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Darwin & the Declaration of Independence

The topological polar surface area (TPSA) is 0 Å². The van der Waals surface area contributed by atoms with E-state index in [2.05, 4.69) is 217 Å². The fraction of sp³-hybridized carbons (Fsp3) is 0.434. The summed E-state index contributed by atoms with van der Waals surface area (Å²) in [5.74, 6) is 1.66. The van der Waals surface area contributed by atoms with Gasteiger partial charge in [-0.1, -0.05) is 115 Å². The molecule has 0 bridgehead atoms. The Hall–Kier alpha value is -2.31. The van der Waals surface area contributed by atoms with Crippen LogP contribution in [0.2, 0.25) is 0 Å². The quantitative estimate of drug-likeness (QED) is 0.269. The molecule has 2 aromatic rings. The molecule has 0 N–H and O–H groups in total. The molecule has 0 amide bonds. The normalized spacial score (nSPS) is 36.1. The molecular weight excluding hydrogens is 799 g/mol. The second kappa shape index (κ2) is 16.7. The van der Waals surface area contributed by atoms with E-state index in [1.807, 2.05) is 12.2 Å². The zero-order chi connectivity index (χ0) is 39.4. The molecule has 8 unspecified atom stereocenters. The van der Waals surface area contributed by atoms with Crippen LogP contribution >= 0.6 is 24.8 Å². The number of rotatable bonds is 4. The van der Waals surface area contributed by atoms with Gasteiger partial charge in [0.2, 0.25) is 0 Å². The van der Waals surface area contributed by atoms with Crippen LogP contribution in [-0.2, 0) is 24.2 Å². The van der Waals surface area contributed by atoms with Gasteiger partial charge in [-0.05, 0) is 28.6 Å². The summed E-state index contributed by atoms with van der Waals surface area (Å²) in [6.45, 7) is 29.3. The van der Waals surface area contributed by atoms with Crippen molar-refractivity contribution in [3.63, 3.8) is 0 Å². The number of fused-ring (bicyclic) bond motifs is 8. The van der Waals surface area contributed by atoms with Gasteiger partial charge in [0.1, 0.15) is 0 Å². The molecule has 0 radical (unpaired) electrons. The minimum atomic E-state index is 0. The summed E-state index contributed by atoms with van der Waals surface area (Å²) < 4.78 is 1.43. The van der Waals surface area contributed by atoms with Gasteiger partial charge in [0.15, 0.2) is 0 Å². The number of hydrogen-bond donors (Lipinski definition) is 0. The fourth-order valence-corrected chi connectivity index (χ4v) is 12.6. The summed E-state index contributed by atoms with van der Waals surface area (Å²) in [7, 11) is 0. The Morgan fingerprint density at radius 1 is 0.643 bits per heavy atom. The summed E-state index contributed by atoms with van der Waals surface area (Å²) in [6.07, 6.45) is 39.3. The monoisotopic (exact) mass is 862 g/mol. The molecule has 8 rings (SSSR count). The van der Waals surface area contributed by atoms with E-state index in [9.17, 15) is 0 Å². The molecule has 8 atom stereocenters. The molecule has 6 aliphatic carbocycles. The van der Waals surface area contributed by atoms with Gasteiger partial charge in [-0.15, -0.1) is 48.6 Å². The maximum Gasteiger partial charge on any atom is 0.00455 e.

The Declaration of Independence declared all men equal. Whatever the differences among humans, none amounted to the difference between humans and the animals that they could use as they saw fit. As equal to each other in this sense, no one had the right to rule or use anyone else, as all had the right to rule or use other animals. Legitimate government must arise, therefore, only from the consent of the governed. This sense of what justice required rested on the idea that humans formed a distinct kind, different from other animals and all other kinds of things found in the world. The distinctions between kinds were not arbitrary or invented, but natural. Men were created equal. Modern science does not share this understanding of nature. This is most clear in Darwinism, the view taking its bearing, if not its every claim, from Darwin’s Origin of Species. In its contemporary form, Darwinism denies that life is by nature organized into different kinds and that there is any rank of superior or inferior among natural beings. For some, this has come to mean that humans must treat animals as humans treat other humans. For others, it has come to mean that they may treat humans as humans treat animals. In either case, this is not the argument of the Declaration. What can be made of the Declaration’s argument in the light of modern science? And if in the Declaration’s view science was the ally of liberal politics, revealing in its spreading light the order of nature upon which those politics rested, what of the relation of science and politics now?